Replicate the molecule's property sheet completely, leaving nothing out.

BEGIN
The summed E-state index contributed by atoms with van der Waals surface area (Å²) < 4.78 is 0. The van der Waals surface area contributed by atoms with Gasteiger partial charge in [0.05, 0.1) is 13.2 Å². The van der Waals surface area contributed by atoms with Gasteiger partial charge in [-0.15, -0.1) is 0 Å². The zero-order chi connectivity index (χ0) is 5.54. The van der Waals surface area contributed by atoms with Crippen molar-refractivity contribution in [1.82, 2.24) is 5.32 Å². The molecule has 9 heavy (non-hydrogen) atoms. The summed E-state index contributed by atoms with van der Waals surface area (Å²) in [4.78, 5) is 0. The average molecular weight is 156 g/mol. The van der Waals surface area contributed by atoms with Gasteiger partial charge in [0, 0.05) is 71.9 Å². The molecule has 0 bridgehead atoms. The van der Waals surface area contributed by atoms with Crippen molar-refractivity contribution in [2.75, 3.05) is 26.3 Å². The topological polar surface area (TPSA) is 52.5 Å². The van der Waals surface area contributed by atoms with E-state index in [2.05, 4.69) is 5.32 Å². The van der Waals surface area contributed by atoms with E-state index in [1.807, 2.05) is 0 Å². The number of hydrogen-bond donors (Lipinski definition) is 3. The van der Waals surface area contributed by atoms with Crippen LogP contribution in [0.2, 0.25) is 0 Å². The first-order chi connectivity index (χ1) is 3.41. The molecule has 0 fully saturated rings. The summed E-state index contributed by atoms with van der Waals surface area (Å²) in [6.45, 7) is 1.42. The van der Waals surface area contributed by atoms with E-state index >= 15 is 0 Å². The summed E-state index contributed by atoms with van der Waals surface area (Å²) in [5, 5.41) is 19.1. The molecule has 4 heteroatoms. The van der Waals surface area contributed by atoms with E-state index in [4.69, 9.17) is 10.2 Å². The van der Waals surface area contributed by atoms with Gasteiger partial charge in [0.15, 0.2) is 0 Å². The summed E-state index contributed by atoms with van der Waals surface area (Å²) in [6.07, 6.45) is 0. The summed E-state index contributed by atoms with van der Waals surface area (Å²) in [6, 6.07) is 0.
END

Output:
The summed E-state index contributed by atoms with van der Waals surface area (Å²) < 4.78 is 0. The van der Waals surface area contributed by atoms with Gasteiger partial charge in [0.05, 0.1) is 13.2 Å². The van der Waals surface area contributed by atoms with Gasteiger partial charge in [-0.15, -0.1) is 0 Å². The zero-order chi connectivity index (χ0) is 5.54. The van der Waals surface area contributed by atoms with Crippen molar-refractivity contribution in [1.82, 2.24) is 5.32 Å². The molecule has 9 heavy (non-hydrogen) atoms. The summed E-state index contributed by atoms with van der Waals surface area (Å²) in [4.78, 5) is 0. The average molecular weight is 156 g/mol. The van der Waals surface area contributed by atoms with Gasteiger partial charge in [0, 0.05) is 71.9 Å². The molecule has 0 bridgehead atoms. The van der Waals surface area contributed by atoms with Crippen molar-refractivity contribution in [2.75, 3.05) is 26.3 Å². The topological polar surface area (TPSA) is 52.5 Å². The van der Waals surface area contributed by atoms with E-state index in [2.05, 4.69) is 5.32 Å². The van der Waals surface area contributed by atoms with E-state index in [1.807, 2.05) is 0 Å². The number of hydrogen-bond donors (Lipinski definition) is 3. The van der Waals surface area contributed by atoms with Crippen LogP contribution in [0.2, 0.25) is 0 Å². The first-order chi connectivity index (χ1) is 3.41. The molecule has 0 fully saturated rings. The summed E-state index contributed by atoms with van der Waals surface area (Å²) in [6.45, 7) is 1.42. The van der Waals surface area contributed by atoms with E-state index >= 15 is 0 Å². The summed E-state index contributed by atoms with van der Waals surface area (Å²) in [5, 5.41) is 19.1. The molecule has 4 heteroatoms. The van der Waals surface area contributed by atoms with E-state index in [4.69, 9.17) is 10.2 Å². The van der Waals surface area contributed by atoms with Gasteiger partial charge in [0.15, 0.2) is 0 Å². The summed E-state index contributed by atoms with van der Waals surface area (Å²) in [6.07, 6.45) is 0. The summed E-state index contributed by atoms with van der Waals surface area (Å²) in [6, 6.07) is 0.